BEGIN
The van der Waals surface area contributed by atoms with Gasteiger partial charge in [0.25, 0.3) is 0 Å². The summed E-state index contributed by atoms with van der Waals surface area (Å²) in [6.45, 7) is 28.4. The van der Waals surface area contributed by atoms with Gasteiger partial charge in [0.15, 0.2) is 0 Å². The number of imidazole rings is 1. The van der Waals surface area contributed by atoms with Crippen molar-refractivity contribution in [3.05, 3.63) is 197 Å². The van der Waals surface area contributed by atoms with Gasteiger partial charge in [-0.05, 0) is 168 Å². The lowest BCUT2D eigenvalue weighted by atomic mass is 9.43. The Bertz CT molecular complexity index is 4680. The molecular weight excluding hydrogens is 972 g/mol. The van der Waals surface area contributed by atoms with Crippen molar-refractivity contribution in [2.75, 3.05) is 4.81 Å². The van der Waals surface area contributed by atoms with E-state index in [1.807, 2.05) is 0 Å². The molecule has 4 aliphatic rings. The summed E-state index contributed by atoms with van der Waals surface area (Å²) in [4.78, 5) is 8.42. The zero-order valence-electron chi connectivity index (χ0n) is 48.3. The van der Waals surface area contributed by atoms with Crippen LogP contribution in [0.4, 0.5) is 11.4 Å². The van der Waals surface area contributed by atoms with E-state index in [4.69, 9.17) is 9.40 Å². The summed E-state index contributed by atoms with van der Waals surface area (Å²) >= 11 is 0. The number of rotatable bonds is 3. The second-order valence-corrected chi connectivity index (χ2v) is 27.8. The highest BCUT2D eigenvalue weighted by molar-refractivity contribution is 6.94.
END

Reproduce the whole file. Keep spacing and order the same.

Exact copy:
The van der Waals surface area contributed by atoms with Gasteiger partial charge in [0.25, 0.3) is 0 Å². The summed E-state index contributed by atoms with van der Waals surface area (Å²) in [6.45, 7) is 28.4. The van der Waals surface area contributed by atoms with Gasteiger partial charge in [0.15, 0.2) is 0 Å². The number of imidazole rings is 1. The van der Waals surface area contributed by atoms with Crippen molar-refractivity contribution in [3.05, 3.63) is 197 Å². The van der Waals surface area contributed by atoms with Gasteiger partial charge in [-0.05, 0) is 168 Å². The lowest BCUT2D eigenvalue weighted by atomic mass is 9.43. The Bertz CT molecular complexity index is 4680. The molecular weight excluding hydrogens is 972 g/mol. The van der Waals surface area contributed by atoms with Crippen molar-refractivity contribution in [2.75, 3.05) is 4.81 Å². The van der Waals surface area contributed by atoms with E-state index in [1.807, 2.05) is 0 Å². The molecule has 4 aliphatic rings. The summed E-state index contributed by atoms with van der Waals surface area (Å²) in [4.78, 5) is 8.42. The zero-order valence-electron chi connectivity index (χ0n) is 48.3. The van der Waals surface area contributed by atoms with Crippen LogP contribution in [0.4, 0.5) is 11.4 Å². The van der Waals surface area contributed by atoms with E-state index in [4.69, 9.17) is 9.40 Å². The summed E-state index contributed by atoms with van der Waals surface area (Å²) >= 11 is 0. The number of rotatable bonds is 3. The second-order valence-corrected chi connectivity index (χ2v) is 27.8. The highest BCUT2D eigenvalue weighted by molar-refractivity contribution is 6.94.